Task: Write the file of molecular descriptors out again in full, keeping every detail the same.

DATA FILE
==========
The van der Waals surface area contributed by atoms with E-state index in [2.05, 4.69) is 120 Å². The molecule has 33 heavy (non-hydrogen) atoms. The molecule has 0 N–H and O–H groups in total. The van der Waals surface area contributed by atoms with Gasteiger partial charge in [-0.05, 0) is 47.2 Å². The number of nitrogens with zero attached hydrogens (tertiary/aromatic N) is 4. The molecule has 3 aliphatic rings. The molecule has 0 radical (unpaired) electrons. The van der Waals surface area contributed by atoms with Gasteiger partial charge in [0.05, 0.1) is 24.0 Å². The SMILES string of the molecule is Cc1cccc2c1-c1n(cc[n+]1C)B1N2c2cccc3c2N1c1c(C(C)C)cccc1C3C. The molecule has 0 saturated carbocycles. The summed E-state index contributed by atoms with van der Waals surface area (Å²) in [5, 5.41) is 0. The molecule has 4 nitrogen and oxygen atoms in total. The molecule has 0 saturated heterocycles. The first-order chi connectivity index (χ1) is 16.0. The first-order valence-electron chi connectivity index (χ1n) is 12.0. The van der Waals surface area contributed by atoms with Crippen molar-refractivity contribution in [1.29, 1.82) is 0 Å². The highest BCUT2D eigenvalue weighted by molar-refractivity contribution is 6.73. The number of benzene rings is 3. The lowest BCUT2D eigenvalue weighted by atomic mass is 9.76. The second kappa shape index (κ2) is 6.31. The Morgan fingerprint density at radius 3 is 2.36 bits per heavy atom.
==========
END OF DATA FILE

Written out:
The van der Waals surface area contributed by atoms with E-state index in [2.05, 4.69) is 120 Å². The molecule has 33 heavy (non-hydrogen) atoms. The molecule has 0 N–H and O–H groups in total. The van der Waals surface area contributed by atoms with Gasteiger partial charge in [-0.05, 0) is 47.2 Å². The number of nitrogens with zero attached hydrogens (tertiary/aromatic N) is 4. The molecule has 3 aliphatic rings. The molecule has 0 radical (unpaired) electrons. The van der Waals surface area contributed by atoms with Gasteiger partial charge in [0.05, 0.1) is 24.0 Å². The SMILES string of the molecule is Cc1cccc2c1-c1n(cc[n+]1C)B1N2c2cccc3c2N1c1c(C(C)C)cccc1C3C. The molecule has 0 saturated carbocycles. The summed E-state index contributed by atoms with van der Waals surface area (Å²) in [5, 5.41) is 0. The molecule has 4 nitrogen and oxygen atoms in total. The molecule has 0 saturated heterocycles. The first-order chi connectivity index (χ1) is 16.0. The first-order valence-electron chi connectivity index (χ1n) is 12.0. The van der Waals surface area contributed by atoms with Crippen molar-refractivity contribution in [1.29, 1.82) is 0 Å². The highest BCUT2D eigenvalue weighted by molar-refractivity contribution is 6.73. The number of benzene rings is 3. The lowest BCUT2D eigenvalue weighted by atomic mass is 9.76. The second kappa shape index (κ2) is 6.31. The Morgan fingerprint density at radius 3 is 2.36 bits per heavy atom.